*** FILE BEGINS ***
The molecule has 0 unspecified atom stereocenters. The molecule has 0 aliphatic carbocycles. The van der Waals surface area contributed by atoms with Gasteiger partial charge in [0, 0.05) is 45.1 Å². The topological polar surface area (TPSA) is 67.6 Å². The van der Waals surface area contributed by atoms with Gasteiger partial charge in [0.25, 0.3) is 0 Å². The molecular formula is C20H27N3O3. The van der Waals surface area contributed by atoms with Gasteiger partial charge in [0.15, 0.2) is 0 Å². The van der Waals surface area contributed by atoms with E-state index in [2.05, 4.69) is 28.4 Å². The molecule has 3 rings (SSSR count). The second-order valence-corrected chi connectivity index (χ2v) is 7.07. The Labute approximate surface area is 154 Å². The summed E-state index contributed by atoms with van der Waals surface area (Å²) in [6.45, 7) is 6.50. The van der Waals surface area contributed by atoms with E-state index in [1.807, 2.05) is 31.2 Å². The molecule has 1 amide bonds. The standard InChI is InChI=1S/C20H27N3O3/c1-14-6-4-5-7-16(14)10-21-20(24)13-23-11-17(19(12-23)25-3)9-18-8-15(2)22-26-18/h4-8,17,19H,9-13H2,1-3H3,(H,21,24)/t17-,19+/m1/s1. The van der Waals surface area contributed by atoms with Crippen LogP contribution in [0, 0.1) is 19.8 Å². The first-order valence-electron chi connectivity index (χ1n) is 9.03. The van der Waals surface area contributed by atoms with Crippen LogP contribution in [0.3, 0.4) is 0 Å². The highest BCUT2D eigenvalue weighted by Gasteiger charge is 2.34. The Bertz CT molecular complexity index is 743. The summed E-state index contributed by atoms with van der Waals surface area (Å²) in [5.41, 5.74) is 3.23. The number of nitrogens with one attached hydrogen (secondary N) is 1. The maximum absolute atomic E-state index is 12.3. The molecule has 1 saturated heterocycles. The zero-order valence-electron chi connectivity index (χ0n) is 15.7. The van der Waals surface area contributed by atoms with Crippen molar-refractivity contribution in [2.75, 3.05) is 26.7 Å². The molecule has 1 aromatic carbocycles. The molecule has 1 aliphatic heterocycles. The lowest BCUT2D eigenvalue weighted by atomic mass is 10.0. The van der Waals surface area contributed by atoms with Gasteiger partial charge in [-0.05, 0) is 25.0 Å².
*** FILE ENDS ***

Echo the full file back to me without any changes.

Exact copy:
The molecule has 0 unspecified atom stereocenters. The molecule has 0 aliphatic carbocycles. The van der Waals surface area contributed by atoms with Gasteiger partial charge in [0, 0.05) is 45.1 Å². The topological polar surface area (TPSA) is 67.6 Å². The van der Waals surface area contributed by atoms with Gasteiger partial charge in [0.25, 0.3) is 0 Å². The molecular formula is C20H27N3O3. The van der Waals surface area contributed by atoms with Gasteiger partial charge in [0.15, 0.2) is 0 Å². The van der Waals surface area contributed by atoms with E-state index in [2.05, 4.69) is 28.4 Å². The molecule has 3 rings (SSSR count). The second-order valence-corrected chi connectivity index (χ2v) is 7.07. The Labute approximate surface area is 154 Å². The summed E-state index contributed by atoms with van der Waals surface area (Å²) in [6.45, 7) is 6.50. The van der Waals surface area contributed by atoms with E-state index in [1.807, 2.05) is 31.2 Å². The molecule has 1 amide bonds. The standard InChI is InChI=1S/C20H27N3O3/c1-14-6-4-5-7-16(14)10-21-20(24)13-23-11-17(19(12-23)25-3)9-18-8-15(2)22-26-18/h4-8,17,19H,9-13H2,1-3H3,(H,21,24)/t17-,19+/m1/s1. The van der Waals surface area contributed by atoms with Crippen LogP contribution in [0, 0.1) is 19.8 Å². The first-order valence-electron chi connectivity index (χ1n) is 9.03. The van der Waals surface area contributed by atoms with Crippen LogP contribution in [0.3, 0.4) is 0 Å². The highest BCUT2D eigenvalue weighted by Gasteiger charge is 2.34. The Bertz CT molecular complexity index is 743. The summed E-state index contributed by atoms with van der Waals surface area (Å²) in [5.41, 5.74) is 3.23. The number of nitrogens with one attached hydrogen (secondary N) is 1. The maximum absolute atomic E-state index is 12.3. The molecule has 1 saturated heterocycles. The zero-order valence-electron chi connectivity index (χ0n) is 15.7. The van der Waals surface area contributed by atoms with Crippen molar-refractivity contribution in [2.75, 3.05) is 26.7 Å². The molecule has 1 aromatic carbocycles. The molecule has 1 aliphatic heterocycles. The lowest BCUT2D eigenvalue weighted by atomic mass is 10.0. The van der Waals surface area contributed by atoms with Gasteiger partial charge in [-0.05, 0) is 25.0 Å².